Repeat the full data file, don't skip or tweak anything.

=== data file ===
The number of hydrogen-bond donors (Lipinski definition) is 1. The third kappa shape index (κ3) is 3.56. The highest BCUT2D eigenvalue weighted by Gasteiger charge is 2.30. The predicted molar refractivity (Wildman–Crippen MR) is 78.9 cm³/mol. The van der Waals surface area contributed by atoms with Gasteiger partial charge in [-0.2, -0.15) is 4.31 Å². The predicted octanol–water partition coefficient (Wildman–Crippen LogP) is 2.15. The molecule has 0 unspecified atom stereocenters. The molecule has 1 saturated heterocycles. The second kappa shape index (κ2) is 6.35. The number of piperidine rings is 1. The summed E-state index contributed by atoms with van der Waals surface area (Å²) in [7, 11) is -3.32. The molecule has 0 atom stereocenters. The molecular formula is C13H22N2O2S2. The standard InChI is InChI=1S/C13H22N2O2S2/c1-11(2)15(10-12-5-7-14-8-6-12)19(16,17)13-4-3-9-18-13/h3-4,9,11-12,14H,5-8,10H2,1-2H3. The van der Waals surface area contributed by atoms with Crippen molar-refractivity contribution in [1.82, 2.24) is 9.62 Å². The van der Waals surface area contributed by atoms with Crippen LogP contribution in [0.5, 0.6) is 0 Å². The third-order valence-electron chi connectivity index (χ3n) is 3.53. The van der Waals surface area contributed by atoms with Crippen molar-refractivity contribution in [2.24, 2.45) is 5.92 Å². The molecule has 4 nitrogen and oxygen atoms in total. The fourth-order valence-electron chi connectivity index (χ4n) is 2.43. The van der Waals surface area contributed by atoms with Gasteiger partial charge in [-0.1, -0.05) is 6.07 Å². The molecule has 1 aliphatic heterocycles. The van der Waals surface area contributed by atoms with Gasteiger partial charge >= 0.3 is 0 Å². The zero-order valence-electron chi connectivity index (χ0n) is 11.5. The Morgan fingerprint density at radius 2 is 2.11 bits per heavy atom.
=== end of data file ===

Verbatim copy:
The number of hydrogen-bond donors (Lipinski definition) is 1. The third kappa shape index (κ3) is 3.56. The highest BCUT2D eigenvalue weighted by Gasteiger charge is 2.30. The predicted molar refractivity (Wildman–Crippen MR) is 78.9 cm³/mol. The van der Waals surface area contributed by atoms with Gasteiger partial charge in [-0.2, -0.15) is 4.31 Å². The predicted octanol–water partition coefficient (Wildman–Crippen LogP) is 2.15. The molecule has 0 unspecified atom stereocenters. The molecule has 1 saturated heterocycles. The second kappa shape index (κ2) is 6.35. The number of piperidine rings is 1. The summed E-state index contributed by atoms with van der Waals surface area (Å²) in [7, 11) is -3.32. The molecule has 0 atom stereocenters. The molecular formula is C13H22N2O2S2. The standard InChI is InChI=1S/C13H22N2O2S2/c1-11(2)15(10-12-5-7-14-8-6-12)19(16,17)13-4-3-9-18-13/h3-4,9,11-12,14H,5-8,10H2,1-2H3. The van der Waals surface area contributed by atoms with Crippen molar-refractivity contribution in [1.82, 2.24) is 9.62 Å². The van der Waals surface area contributed by atoms with Crippen LogP contribution in [0.5, 0.6) is 0 Å². The third-order valence-electron chi connectivity index (χ3n) is 3.53. The van der Waals surface area contributed by atoms with Crippen molar-refractivity contribution in [2.24, 2.45) is 5.92 Å². The molecule has 4 nitrogen and oxygen atoms in total. The fourth-order valence-electron chi connectivity index (χ4n) is 2.43. The van der Waals surface area contributed by atoms with Gasteiger partial charge in [-0.1, -0.05) is 6.07 Å². The molecule has 1 aliphatic heterocycles. The van der Waals surface area contributed by atoms with Gasteiger partial charge >= 0.3 is 0 Å². The zero-order valence-electron chi connectivity index (χ0n) is 11.5. The Morgan fingerprint density at radius 2 is 2.11 bits per heavy atom.